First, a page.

Director of Theater Kyle Reynolds, who also teaches the Upper School public speaking class, was so inspired by the recent professional development workshops on building equity and inclusion in the classroom that he wasted no time implementing the strategies in his classroom by assigning each student to present a six-minute speech on microaggressions, defined by UCLA as “the everyday verbal, nonverbal, and environmental slights, snubs, or insults, whether intentional or unintentional, that communicate hostile, derogatory, or negative messages to target persons based solely upon their marginalized group membership.”
Prior to the assignment, Renolds invited Director of Equity, Inclusion and Cultural Competency Joan Edwards and student counselor Chasity Rodriquez to give the students a deeper dive into the topic. “Some kids have trouble acknowledging that microaggressions are real and that they are implicitly involved in them. We all have blind spots that we have to shine a light on. It’s important that we take this learning seriously and actively bring it to our community of students so they can become more empathetic and compassionate people,” Reynolds said.
Reynolds shared a document with his students outlining the themes of the various microaggressions and the messages they send including ascription of intelligence (“You are a credit to your race.”) color blindness (“I don’t see color.”), assumption of criminality (crossing the street when approaching a person of color), and sexist language among others.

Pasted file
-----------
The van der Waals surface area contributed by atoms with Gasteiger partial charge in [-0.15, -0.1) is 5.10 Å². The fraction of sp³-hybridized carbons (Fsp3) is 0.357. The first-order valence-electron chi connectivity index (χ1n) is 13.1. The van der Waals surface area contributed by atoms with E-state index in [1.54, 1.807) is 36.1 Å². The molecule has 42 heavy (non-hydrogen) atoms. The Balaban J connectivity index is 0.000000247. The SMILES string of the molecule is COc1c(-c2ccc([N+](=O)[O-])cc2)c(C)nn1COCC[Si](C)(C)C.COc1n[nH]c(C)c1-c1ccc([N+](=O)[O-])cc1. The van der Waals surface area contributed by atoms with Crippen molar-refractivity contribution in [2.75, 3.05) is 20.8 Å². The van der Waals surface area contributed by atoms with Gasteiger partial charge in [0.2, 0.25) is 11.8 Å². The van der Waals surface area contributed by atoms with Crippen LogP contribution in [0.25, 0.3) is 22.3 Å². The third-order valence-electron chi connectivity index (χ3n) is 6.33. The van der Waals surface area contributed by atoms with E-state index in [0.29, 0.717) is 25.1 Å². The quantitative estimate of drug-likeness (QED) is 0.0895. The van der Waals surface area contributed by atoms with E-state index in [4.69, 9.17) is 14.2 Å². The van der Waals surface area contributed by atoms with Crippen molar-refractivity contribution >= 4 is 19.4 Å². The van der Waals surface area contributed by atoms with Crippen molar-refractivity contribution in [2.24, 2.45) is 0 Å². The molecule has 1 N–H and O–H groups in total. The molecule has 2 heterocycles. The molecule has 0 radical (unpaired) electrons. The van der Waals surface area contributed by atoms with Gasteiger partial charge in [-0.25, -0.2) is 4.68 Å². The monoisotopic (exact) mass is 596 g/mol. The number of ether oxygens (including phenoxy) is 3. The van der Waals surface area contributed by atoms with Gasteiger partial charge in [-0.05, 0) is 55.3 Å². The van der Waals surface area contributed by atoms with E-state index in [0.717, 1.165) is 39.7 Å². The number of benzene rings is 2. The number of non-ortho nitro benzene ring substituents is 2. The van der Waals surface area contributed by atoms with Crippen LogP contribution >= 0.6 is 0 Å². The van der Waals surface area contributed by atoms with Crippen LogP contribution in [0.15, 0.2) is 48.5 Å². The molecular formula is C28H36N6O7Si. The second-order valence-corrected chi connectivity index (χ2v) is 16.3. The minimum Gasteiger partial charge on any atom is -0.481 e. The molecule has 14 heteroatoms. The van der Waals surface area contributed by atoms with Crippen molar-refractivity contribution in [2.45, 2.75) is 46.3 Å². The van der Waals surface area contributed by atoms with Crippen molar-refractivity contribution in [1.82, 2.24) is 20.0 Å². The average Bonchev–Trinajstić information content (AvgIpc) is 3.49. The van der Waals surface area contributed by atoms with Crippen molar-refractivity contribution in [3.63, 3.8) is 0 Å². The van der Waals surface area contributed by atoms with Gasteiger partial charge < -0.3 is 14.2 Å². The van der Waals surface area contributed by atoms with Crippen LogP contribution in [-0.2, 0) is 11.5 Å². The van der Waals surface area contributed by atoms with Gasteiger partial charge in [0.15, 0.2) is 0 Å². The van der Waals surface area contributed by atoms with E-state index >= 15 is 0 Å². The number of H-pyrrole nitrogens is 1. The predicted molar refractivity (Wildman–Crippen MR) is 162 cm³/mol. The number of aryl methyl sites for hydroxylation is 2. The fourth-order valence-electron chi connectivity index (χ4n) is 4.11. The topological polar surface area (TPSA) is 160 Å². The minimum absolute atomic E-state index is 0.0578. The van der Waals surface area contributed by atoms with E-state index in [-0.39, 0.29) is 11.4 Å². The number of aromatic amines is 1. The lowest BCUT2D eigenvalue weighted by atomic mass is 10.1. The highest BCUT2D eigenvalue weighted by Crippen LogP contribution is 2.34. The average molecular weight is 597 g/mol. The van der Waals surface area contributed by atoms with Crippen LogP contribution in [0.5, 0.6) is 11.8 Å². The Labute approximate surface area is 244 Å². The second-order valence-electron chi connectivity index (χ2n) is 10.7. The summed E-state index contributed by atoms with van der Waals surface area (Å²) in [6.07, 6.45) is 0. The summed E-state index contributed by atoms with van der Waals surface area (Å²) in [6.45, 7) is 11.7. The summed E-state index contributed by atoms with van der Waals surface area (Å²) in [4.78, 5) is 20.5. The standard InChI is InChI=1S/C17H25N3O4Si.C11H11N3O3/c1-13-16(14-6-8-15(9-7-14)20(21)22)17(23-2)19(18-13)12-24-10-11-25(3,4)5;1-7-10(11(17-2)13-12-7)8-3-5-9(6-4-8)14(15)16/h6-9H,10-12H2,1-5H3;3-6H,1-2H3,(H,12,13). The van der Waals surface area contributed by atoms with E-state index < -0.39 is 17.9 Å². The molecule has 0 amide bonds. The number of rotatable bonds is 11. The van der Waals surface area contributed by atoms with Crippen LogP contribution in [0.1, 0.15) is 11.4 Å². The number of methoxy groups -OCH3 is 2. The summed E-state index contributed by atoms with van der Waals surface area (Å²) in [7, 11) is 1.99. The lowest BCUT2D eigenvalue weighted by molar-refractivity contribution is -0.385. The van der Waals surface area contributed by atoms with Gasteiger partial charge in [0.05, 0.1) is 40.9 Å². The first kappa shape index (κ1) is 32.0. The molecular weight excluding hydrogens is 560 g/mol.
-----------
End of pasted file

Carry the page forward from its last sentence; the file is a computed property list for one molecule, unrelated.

So that the students were invested completely in the project, he allowed them to develop their own grading rubric which is comprised of a daunting, well-delineated 29 requirements (eye contact, thesis, volume, diction) and the means to meet the standards, graded from unsatisfactory to mastery. “What better way to have the students fully understand the assignment than to come up with their own rubric. There's no question in their mind how they can get an A.” Even Reynolds admitted that the students were tough taskmasters when creating their own rubric and that they have high expectations for one another.
Each student delivered a solid, well-researched presentation that was informative and persuasive. The most affecting aspect of the presentation was when the students narrated their own personal experiences of a microaggression. One female student said her teacher assumed that she was less capable than her male counterpart, although she was perceived as more organized. She shared how even in a Google search of images associated with "organization," the most common images appear of women. An African American student described the obvious discomfort of a white woman by his presence while he shared an elevator ride with her and how he tried to put her at ease by speaking with her about the weather. A self-described “gamer” said that people pathologize the cultural values of gamers based on perceptions that gamers are abnormal and more prone to violence because of video games.
Rather than just observe microaggressions as they take place, the students offered several recommendations. Get to know people. Don’t assume. Show humanity. Be informed and perhaps the most basic principle of all, “Treat others how you want to be treated.”